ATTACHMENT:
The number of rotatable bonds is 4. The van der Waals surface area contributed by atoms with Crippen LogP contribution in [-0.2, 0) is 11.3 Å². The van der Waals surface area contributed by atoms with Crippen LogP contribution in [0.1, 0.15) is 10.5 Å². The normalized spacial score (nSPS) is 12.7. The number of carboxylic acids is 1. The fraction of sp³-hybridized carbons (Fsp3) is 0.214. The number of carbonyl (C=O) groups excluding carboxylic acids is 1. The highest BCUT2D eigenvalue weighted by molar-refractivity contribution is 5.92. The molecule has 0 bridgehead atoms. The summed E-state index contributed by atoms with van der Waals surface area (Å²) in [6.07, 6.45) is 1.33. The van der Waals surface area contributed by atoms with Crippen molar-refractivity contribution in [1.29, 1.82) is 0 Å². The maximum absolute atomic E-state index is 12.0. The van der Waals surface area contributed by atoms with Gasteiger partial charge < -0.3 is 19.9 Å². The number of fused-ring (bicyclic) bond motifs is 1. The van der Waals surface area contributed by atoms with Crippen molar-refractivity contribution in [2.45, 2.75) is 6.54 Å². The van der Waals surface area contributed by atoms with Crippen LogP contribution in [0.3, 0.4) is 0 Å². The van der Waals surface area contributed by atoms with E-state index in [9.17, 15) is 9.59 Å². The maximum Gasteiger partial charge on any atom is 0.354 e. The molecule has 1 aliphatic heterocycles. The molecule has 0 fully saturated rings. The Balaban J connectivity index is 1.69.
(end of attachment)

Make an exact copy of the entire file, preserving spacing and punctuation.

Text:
The number of rotatable bonds is 4. The van der Waals surface area contributed by atoms with Crippen LogP contribution in [-0.2, 0) is 11.3 Å². The van der Waals surface area contributed by atoms with Crippen LogP contribution in [0.1, 0.15) is 10.5 Å². The normalized spacial score (nSPS) is 12.7. The number of carboxylic acids is 1. The fraction of sp³-hybridized carbons (Fsp3) is 0.214. The number of carbonyl (C=O) groups excluding carboxylic acids is 1. The highest BCUT2D eigenvalue weighted by molar-refractivity contribution is 5.92. The molecule has 0 bridgehead atoms. The summed E-state index contributed by atoms with van der Waals surface area (Å²) in [6.07, 6.45) is 1.33. The van der Waals surface area contributed by atoms with Crippen molar-refractivity contribution in [1.29, 1.82) is 0 Å². The maximum absolute atomic E-state index is 12.0. The van der Waals surface area contributed by atoms with Gasteiger partial charge < -0.3 is 19.9 Å². The number of fused-ring (bicyclic) bond motifs is 1. The van der Waals surface area contributed by atoms with Crippen molar-refractivity contribution in [2.45, 2.75) is 6.54 Å². The van der Waals surface area contributed by atoms with Crippen LogP contribution in [0.3, 0.4) is 0 Å². The van der Waals surface area contributed by atoms with E-state index in [9.17, 15) is 9.59 Å². The maximum Gasteiger partial charge on any atom is 0.354 e. The molecule has 1 aliphatic heterocycles. The molecule has 0 fully saturated rings. The Balaban J connectivity index is 1.69.